Our passage to Greenland took overnight and part of the following day. Nevertheless there wasn't much downtime. If we weren't taking in the magnificent scenery or watching for wildlife (or eating!), chances are there was an informative and entertaining lecture by the expedition staff.
The staff told us NOT to expect polar bears in Greenland. Well. In this one fjord we saw about a dozen including a mom and her two cubs! Even though you couldn't prove it by us, the polar bear population is declining due to environmental pollution and loss of critical sea ice habitat to warming sea temperatures.
This was our first sighting. Polar bears are well adapted to swim moderate distances, but decreased ice cover in the polar regions is forcing many on long distance trips. The longest documented swim is 426 miles in 9 days without stopping. Such trips are devastating to the bears that survive them.
This seal was tucked away in an ice floe not far from the swimming bear. I don't know if the seal knew about the bear, but if the bear had known about the seal I'm pretty sure he would have made an effort (probably futile) to capture it. The seal laid low for all the time that I watched it.
After leaving the bear in peace we proceeded farther into Nansen Fjord.
Icebergs large & small had calved off the many glaciers. Our goal was to find a place to land and explore.
Weather luck continued. On this particular day storms passed both north and south of us, but we had sunny skies.
In many places glaciers no longer reach the water. This one is a mere shadow of its former self.
The melting of landbound ice contributes to sea level rise and changes the salinity of seawater, which has a devastating effect on marine life.
The ship had enough Zodiacs that all of the passengers could be embarked at once for exploration. We didn't have to take turns.
We never got ashore because of numerous polar bear sightings. There are two bears in this picture although they are quite small due to distance and don't look much different from the rocks, only whiter. Arrows indicate their locations.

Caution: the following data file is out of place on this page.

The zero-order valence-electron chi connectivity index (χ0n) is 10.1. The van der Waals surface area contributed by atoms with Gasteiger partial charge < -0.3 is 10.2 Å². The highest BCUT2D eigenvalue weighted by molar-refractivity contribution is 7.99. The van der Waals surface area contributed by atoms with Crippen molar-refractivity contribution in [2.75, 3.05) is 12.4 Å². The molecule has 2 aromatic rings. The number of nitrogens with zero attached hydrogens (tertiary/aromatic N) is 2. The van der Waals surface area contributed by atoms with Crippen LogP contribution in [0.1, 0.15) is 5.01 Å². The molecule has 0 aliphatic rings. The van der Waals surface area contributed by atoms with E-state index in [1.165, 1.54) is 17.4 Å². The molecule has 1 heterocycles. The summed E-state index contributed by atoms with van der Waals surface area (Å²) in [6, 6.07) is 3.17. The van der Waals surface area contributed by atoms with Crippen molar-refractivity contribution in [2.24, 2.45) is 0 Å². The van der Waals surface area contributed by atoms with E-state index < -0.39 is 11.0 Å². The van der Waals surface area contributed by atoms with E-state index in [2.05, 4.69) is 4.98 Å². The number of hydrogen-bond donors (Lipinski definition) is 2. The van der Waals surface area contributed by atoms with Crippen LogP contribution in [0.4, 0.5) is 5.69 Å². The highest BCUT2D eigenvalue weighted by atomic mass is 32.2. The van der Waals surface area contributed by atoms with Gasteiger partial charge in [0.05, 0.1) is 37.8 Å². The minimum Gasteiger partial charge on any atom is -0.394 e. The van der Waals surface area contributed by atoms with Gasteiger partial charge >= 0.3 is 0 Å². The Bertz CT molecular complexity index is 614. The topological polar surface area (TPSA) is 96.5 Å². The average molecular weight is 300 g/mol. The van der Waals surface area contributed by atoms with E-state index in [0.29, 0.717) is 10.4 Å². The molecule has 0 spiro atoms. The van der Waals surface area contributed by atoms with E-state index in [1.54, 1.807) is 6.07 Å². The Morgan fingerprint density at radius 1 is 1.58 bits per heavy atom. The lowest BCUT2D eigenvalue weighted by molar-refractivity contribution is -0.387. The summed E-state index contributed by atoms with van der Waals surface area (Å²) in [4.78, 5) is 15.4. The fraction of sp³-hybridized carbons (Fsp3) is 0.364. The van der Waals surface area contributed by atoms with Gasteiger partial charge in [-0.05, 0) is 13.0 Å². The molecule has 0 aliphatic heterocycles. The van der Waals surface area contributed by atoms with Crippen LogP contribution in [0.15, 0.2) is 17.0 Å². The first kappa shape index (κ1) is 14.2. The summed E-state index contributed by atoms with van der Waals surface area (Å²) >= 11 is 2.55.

Just to prove that I wasn't lying, this image shows a more recognizable bear to the left of the large reddish boulder.
These were not the only bears hanging out on this rocky beach. There were at least two others that I saw and some folks identified more with their binoculars.
Since they were singles we figured that they were males and there was much speculation what might happen if they ran across each other, but they never did. Although polar bears are solitary animals, males may hang out near each other while waiting for sea ice to return.
We got a call from the ship that a mama bear and cubs had been spotted on the opposite side of the fjord, so we high-tailed it over there.
We watched these bears for quite a while as they prowled around the rocks. There is nothing for them to eat here, but polar bears have evolved to endure long periods of fasting. Click to find out more about polar bear dining habits and needs. As the sea ice decreases, however, the bears' reproductive success declines.
This mama and cubs did not look thriving.
We left the bears to their own devices to explore the face of the largest glacier. It is dangerous to get too close because large segments can calve off at any time. Large glaciers are always moving, albeit slowly, and usually groaning more or less loudly.
This arch might tempt an unwary boater into danger. It looks enticing, but as we cruised by we heard splashing behind the archway indicating that the glacier was calving.
Our expedition leaders thanked all of us for not being importunate about getting closer to glaciers and bergs and bears. Even smaller bergs could split or turn turtle without warning.
Early in the trip we were "treated" to a video of a boat almost being swamped by a calving glacier. That probably helped to minimize unreasonable "up close & personal" requests!
Most of the icebergs dwarfed our Zodiacs. Some were even larger than the ship.
Nansen Fjord was a majestic introduction to Greenland.
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